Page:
CSV import utility

[No canvas support]
A canvas-based CSV example


Since October 2013 there's been a CSV reader object that is part of RGraph. This object helps you fetch and read the contents of CSV files that are held on your server (though by using CORS, cross-origin HTTP requests can be made). It can also make it easier for you to get information from your database. You can have a server-based script that fetches data from your database and outputs it as CSV data. Then use this CSV reader to read it and get the data from it.

Alternatively, you might have a CSV file that's generated by a server-based application so you can then read that file using this CSV reader.

The chart above uses the CSV reader to fetch this file and then format it into usable data.

Note that the CSV importer can be used standalone - so you don't need to include the RGraph core library and it's easier for you to use it with your own applications or code.

In October 2021 this CSV objects API was expanded slightly to bring it into line with the HTMLTable connector.

An example

    // This fetches the CSV file and shows the Bar chart
    var csv = new RGraph.CSV('/sample.csv', function (csv)
        // Get the first column which becomes the labels
        var labels = csv.column(0),
            // Get the second column which becomes the data
            data = csv.column(1),
            // Get the number of rows in the CSV
            numrows = csv.numrows,
            // Get the number of columns in the CSV
            numcols = csv.numcols;

        // Create the chart
        var bar = new RGraph.Bar({
            data: data,
            options: {
                backgroundGridVlines: false,
                backgroundGridBorder: false,
                title: 'A chart using the CSV reader',
                colors: ['#000'],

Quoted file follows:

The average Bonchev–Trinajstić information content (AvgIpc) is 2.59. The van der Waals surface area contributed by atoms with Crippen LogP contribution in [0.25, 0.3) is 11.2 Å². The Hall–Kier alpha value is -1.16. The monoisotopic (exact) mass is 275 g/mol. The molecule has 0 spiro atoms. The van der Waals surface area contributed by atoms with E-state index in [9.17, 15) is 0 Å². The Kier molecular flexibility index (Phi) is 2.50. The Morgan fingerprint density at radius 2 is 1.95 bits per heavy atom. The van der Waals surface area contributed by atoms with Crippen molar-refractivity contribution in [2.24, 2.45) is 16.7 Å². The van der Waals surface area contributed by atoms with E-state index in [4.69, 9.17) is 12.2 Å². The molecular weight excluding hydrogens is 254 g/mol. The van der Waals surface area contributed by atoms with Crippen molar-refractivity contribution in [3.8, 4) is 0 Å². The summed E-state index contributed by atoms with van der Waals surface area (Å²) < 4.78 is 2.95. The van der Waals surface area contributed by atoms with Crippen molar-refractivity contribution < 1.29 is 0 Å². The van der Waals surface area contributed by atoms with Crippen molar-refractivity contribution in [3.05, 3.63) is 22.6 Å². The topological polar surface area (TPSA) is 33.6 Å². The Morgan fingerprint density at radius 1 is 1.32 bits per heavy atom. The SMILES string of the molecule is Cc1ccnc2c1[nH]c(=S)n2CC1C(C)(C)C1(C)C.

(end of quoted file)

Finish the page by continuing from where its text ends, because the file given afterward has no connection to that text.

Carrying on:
xaxis: false,
                yaxis: false,
                marginTop: 35,
                shadow: false,
                colorsStroke: 'rgba(0,0,0,0)',
                textSize: 14,
                labelsAbove: true,
                labelsAboveSpecific: labels,
                labelsAboveSize: 14,
                labelsAboveOffset: -35,
                labelsAboveColor: 'white',
                textAccessible: false

API documentation

Constructor(URL, callback[, separator[, end-of-line]])
You use the constructor to create and fetch the CSV file. It takes two arguments:

row = csv.row(index[, start[, length]])
This function fetches a row of data from the CSV and returns it (as an array). Optionally you can give the column index to start at (the column numbering starts from 0). eg row = csv.row(3, 1) You can also optionally give a length which stipulates how many elements are returned to you.


column = csv.column(index[, start[, length]])
This function fetches a column of data from the CSV and returns it (as an array). Optionally you can give the row index to start at (the row numbering starts from 0). eg col = csv.column(3, 1)You can also optionally give a length that stipulates how many elements are returned to you.


Trailing end-of-lines

Note that trailing EOLs (eg \r\n) are stripped automatically.

Database integration

By using the CSV file reader you can make integrating with a database easier. You can have a server-side script that retrieves data from the database and outputs it like this (or like this).

You can then request that CSV file using the CSV file reader and that allows you to get the data into RGraph.

Reading a <div> tag instead of a file

[No canvas support]

Instead of reading a CSV file from your server, you can also embed the CSV data into a hidden DIV in your page.

If your server has high response times you may prefer this in place of an extra AJAX round-trip to your server to fetch the data.

The code is very similar, though instead of a filename you would use the <div> tags ID - like this:

<div id="myDiv" style="display: none">

    // This fetches the CSV data from the <div> tag above and shows the Bar chart
    var csv = new RGraph.CSV('id:myDiv', function (csv)
        // Create the chart here

If you use the window.onload event to create your chart(s) then that means that you can put the <div> tag that contains the CSV data anywhere you like on the page - including above your CSV data. The DOMContentLoaded event would also work equally well in this case.

Demo pages

There are lots of demos of the CSV reader in the download archive They have the words csv-reader or at least csv in the filename.